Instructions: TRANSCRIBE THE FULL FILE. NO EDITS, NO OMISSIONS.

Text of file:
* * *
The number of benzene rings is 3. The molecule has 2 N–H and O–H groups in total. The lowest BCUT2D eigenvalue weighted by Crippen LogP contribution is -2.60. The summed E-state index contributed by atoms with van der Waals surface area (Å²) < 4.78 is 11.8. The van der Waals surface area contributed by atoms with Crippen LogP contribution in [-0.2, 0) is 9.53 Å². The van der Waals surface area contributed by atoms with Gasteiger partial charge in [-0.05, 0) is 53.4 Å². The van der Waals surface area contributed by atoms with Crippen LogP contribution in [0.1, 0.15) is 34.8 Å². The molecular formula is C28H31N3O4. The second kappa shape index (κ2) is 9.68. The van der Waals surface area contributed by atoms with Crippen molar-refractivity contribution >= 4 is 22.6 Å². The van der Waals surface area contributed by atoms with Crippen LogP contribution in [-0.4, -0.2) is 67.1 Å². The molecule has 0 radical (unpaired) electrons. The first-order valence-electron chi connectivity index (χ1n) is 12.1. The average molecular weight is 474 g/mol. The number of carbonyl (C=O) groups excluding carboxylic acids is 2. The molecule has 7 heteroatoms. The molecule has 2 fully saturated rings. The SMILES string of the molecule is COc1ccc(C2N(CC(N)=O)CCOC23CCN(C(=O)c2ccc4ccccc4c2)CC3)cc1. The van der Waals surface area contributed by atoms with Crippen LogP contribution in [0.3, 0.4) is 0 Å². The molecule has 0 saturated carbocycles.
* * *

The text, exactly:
The number of benzene rings is 3. The molecule has 2 N–H and O–H groups in total. The lowest BCUT2D eigenvalue weighted by Crippen LogP contribution is -2.60. The summed E-state index contributed by atoms with van der Waals surface area (Å²) < 4.78 is 11.8. The van der Waals surface area contributed by atoms with Crippen LogP contribution in [-0.2, 0) is 9.53 Å². The van der Waals surface area contributed by atoms with Gasteiger partial charge in [-0.05, 0) is 53.4 Å². The van der Waals surface area contributed by atoms with Crippen LogP contribution in [0.1, 0.15) is 34.8 Å². The molecular formula is C28H31N3O4. The second kappa shape index (κ2) is 9.68. The van der Waals surface area contributed by atoms with Crippen molar-refractivity contribution >= 4 is 22.6 Å². The van der Waals surface area contributed by atoms with Crippen LogP contribution in [-0.4, -0.2) is 67.1 Å². The molecule has 0 radical (unpaired) electrons. The first-order valence-electron chi connectivity index (χ1n) is 12.1. The average molecular weight is 474 g/mol. The number of carbonyl (C=O) groups excluding carboxylic acids is 2. The molecule has 7 heteroatoms. The molecule has 2 fully saturated rings. The SMILES string of the molecule is COc1ccc(C2N(CC(N)=O)CCOC23CCN(C(=O)c2ccc4ccccc4c2)CC3)cc1. The van der Waals surface area contributed by atoms with Crippen LogP contribution in [0.3, 0.4) is 0 Å². The molecule has 0 saturated carbocycles.